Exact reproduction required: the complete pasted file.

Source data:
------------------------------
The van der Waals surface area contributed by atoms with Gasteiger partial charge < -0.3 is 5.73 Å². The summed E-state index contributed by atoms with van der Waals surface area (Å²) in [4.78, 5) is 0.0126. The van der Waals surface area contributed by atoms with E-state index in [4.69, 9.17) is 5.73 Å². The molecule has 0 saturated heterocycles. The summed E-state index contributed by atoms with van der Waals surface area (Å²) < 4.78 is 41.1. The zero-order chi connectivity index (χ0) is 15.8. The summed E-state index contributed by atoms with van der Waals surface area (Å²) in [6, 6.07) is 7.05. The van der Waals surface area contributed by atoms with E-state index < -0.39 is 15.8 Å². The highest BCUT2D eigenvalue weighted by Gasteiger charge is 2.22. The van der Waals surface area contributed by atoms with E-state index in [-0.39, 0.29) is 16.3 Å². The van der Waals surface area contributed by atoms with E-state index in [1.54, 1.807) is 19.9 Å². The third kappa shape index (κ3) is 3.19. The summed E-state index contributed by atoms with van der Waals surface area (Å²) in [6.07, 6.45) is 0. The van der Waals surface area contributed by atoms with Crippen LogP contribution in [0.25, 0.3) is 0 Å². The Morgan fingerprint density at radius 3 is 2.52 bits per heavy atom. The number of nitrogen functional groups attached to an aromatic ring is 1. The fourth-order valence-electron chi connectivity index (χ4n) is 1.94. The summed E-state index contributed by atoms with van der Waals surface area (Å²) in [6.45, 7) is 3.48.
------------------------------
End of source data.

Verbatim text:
The van der Waals surface area contributed by atoms with Gasteiger partial charge < -0.3 is 5.73 Å². The summed E-state index contributed by atoms with van der Waals surface area (Å²) in [4.78, 5) is 0.0126. The van der Waals surface area contributed by atoms with E-state index in [4.69, 9.17) is 5.73 Å². The molecule has 0 saturated heterocycles. The summed E-state index contributed by atoms with van der Waals surface area (Å²) < 4.78 is 41.1. The zero-order chi connectivity index (χ0) is 15.8. The summed E-state index contributed by atoms with van der Waals surface area (Å²) in [6, 6.07) is 7.05. The van der Waals surface area contributed by atoms with E-state index < -0.39 is 15.8 Å². The highest BCUT2D eigenvalue weighted by Gasteiger charge is 2.22. The van der Waals surface area contributed by atoms with E-state index in [-0.39, 0.29) is 16.3 Å². The van der Waals surface area contributed by atoms with E-state index in [1.54, 1.807) is 19.9 Å². The third kappa shape index (κ3) is 3.19. The summed E-state index contributed by atoms with van der Waals surface area (Å²) in [6.07, 6.45) is 0. The van der Waals surface area contributed by atoms with Crippen LogP contribution in [0.25, 0.3) is 0 Å². The Morgan fingerprint density at radius 3 is 2.52 bits per heavy atom. The number of nitrogen functional groups attached to an aromatic ring is 1. The fourth-order valence-electron chi connectivity index (χ4n) is 1.94. The summed E-state index contributed by atoms with van der Waals surface area (Å²) in [6.45, 7) is 3.48.